Nonequilibrium systems



The statistical concept of entropy is the basis for related criteria

of stability and minimum-bias estimation.  Though first shown useful

for equilibrium physical systems, its extensive development in the

theory of communication and computation has shown that entropy methods

are inherently methods of inference, not restricted to any particular

domain or substrate.  In principle, entropies can be defined for

non-equilibrium quantum systems, ensembles of histories, and even

evolutionary dynamics -- anywhere a system's internal degrees of

freedom are not fully determined by the constraints on its boundaries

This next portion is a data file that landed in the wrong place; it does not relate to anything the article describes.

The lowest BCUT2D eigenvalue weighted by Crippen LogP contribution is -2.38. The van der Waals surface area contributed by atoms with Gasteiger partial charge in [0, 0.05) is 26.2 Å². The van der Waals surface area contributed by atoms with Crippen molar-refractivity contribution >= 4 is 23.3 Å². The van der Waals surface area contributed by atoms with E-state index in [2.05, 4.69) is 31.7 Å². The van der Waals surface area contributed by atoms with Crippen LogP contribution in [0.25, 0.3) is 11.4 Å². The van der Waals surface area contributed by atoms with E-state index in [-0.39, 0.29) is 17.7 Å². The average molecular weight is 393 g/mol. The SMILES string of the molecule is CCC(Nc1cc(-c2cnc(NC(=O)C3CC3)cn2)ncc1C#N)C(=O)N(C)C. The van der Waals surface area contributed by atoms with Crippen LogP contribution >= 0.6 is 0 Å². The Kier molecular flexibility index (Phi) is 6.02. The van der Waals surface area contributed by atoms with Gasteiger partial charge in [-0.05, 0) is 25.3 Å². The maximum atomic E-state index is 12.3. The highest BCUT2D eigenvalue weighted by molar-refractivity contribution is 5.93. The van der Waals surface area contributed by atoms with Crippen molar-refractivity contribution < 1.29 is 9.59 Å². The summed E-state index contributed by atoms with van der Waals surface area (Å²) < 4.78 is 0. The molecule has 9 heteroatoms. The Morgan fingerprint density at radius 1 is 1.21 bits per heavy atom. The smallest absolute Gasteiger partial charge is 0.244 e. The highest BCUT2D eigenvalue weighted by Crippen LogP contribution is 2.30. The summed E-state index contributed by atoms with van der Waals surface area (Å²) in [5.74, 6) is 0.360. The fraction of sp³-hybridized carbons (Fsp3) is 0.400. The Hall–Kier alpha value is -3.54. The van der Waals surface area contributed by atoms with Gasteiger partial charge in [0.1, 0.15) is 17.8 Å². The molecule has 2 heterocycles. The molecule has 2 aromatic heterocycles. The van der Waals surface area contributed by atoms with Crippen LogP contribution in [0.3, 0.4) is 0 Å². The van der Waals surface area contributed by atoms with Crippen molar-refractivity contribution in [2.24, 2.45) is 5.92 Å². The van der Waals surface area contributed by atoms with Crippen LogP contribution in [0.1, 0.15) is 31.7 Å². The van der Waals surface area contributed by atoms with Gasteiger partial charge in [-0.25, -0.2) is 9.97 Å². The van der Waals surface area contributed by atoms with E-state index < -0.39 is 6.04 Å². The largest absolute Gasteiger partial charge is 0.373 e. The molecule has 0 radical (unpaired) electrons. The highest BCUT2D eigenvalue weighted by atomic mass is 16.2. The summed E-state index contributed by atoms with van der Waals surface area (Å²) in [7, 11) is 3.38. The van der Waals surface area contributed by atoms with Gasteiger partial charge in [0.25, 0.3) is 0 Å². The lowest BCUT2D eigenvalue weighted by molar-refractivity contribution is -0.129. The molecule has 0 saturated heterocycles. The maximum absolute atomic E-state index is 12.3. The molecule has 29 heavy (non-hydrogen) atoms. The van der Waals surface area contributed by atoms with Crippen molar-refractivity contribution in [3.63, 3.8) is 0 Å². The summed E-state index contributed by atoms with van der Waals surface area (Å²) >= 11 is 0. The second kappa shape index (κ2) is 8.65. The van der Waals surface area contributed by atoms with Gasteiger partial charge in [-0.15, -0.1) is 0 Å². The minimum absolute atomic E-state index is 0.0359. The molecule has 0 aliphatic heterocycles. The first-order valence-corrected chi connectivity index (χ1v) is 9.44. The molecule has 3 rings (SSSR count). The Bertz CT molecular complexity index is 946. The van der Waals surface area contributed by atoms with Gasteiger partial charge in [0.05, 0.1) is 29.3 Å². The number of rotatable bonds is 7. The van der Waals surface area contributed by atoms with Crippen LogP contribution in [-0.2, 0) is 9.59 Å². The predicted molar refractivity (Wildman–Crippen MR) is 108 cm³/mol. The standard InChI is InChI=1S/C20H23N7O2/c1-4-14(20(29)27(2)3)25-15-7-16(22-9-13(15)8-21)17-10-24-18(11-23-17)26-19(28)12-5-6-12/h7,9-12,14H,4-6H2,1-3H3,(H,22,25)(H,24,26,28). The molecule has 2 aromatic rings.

or the laws of its dynamics. 

Opening statistical inference to the domain of processes as well as

states leads to the idea of "kinetically constrained ensembles".

Single chemical reactions constrained by quantum bond structure, whole

reaction networks constrained by stoichiometry and reaction rates, and

especially the multi-layered spatial and catalytic systems of

biochemistry are examples of ensembles with kinetic as well as

energetic constraints.  Such ensembles can be described

macroscopically by state variables which are currents as well as by

configurations.  New kinds of phase transitions can occur in which

fluxes are the order parameters.  If the emergence of life took place

through a series of dynamical phase transitions in driven

geochemistry, non-equilibrium entropy methods may provide a way to

explain the emergence and subsequent stability of the biosphere.



Supriya Krishnamurthy

Cosma Shalizi

Steve Frank

Walter Fontana

David Krakauer